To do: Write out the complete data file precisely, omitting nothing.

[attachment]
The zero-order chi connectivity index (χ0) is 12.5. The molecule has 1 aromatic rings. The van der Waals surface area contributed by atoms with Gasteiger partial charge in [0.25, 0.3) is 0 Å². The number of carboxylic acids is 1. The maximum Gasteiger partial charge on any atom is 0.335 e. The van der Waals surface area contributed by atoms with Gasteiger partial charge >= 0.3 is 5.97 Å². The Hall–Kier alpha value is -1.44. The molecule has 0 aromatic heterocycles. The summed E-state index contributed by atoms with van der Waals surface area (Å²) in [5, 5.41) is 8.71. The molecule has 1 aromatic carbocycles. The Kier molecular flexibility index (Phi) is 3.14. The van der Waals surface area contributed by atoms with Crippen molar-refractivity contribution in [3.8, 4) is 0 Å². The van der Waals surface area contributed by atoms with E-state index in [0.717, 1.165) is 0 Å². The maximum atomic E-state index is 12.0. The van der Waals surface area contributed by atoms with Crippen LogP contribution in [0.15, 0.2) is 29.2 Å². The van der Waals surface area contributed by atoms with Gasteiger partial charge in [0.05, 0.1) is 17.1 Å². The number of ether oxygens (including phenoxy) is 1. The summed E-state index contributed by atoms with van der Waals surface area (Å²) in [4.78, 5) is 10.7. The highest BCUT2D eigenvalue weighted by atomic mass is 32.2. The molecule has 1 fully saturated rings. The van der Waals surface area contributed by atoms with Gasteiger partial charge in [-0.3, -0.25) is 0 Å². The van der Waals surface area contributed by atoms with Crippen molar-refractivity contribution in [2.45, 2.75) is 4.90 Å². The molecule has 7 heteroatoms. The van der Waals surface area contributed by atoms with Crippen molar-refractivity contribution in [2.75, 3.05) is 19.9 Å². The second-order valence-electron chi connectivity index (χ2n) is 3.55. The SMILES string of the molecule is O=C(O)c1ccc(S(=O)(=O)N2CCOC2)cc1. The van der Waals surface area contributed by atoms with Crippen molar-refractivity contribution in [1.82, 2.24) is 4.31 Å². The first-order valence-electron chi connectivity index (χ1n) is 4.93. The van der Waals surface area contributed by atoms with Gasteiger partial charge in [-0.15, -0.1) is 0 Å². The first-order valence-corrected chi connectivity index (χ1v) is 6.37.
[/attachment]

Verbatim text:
The zero-order chi connectivity index (χ0) is 12.5. The molecule has 1 aromatic rings. The van der Waals surface area contributed by atoms with Gasteiger partial charge in [0.25, 0.3) is 0 Å². The number of carboxylic acids is 1. The maximum Gasteiger partial charge on any atom is 0.335 e. The van der Waals surface area contributed by atoms with Gasteiger partial charge >= 0.3 is 5.97 Å². The Hall–Kier alpha value is -1.44. The molecule has 0 aromatic heterocycles. The summed E-state index contributed by atoms with van der Waals surface area (Å²) in [5, 5.41) is 8.71. The molecule has 1 aromatic carbocycles. The Kier molecular flexibility index (Phi) is 3.14. The van der Waals surface area contributed by atoms with Crippen molar-refractivity contribution in [3.8, 4) is 0 Å². The van der Waals surface area contributed by atoms with E-state index in [0.717, 1.165) is 0 Å². The maximum atomic E-state index is 12.0. The van der Waals surface area contributed by atoms with Crippen LogP contribution in [0.15, 0.2) is 29.2 Å². The van der Waals surface area contributed by atoms with Gasteiger partial charge in [0.05, 0.1) is 17.1 Å². The number of ether oxygens (including phenoxy) is 1. The summed E-state index contributed by atoms with van der Waals surface area (Å²) in [4.78, 5) is 10.7. The highest BCUT2D eigenvalue weighted by atomic mass is 32.2. The molecule has 1 fully saturated rings. The van der Waals surface area contributed by atoms with Gasteiger partial charge in [-0.3, -0.25) is 0 Å². The van der Waals surface area contributed by atoms with Crippen molar-refractivity contribution in [2.45, 2.75) is 4.90 Å². The molecule has 7 heteroatoms. The van der Waals surface area contributed by atoms with Crippen molar-refractivity contribution in [2.75, 3.05) is 19.9 Å². The second-order valence-electron chi connectivity index (χ2n) is 3.55. The SMILES string of the molecule is O=C(O)c1ccc(S(=O)(=O)N2CCOC2)cc1. The van der Waals surface area contributed by atoms with Crippen molar-refractivity contribution in [1.82, 2.24) is 4.31 Å². The first-order valence-electron chi connectivity index (χ1n) is 4.93. The van der Waals surface area contributed by atoms with Gasteiger partial charge in [-0.15, -0.1) is 0 Å². The first-order valence-corrected chi connectivity index (χ1v) is 6.37.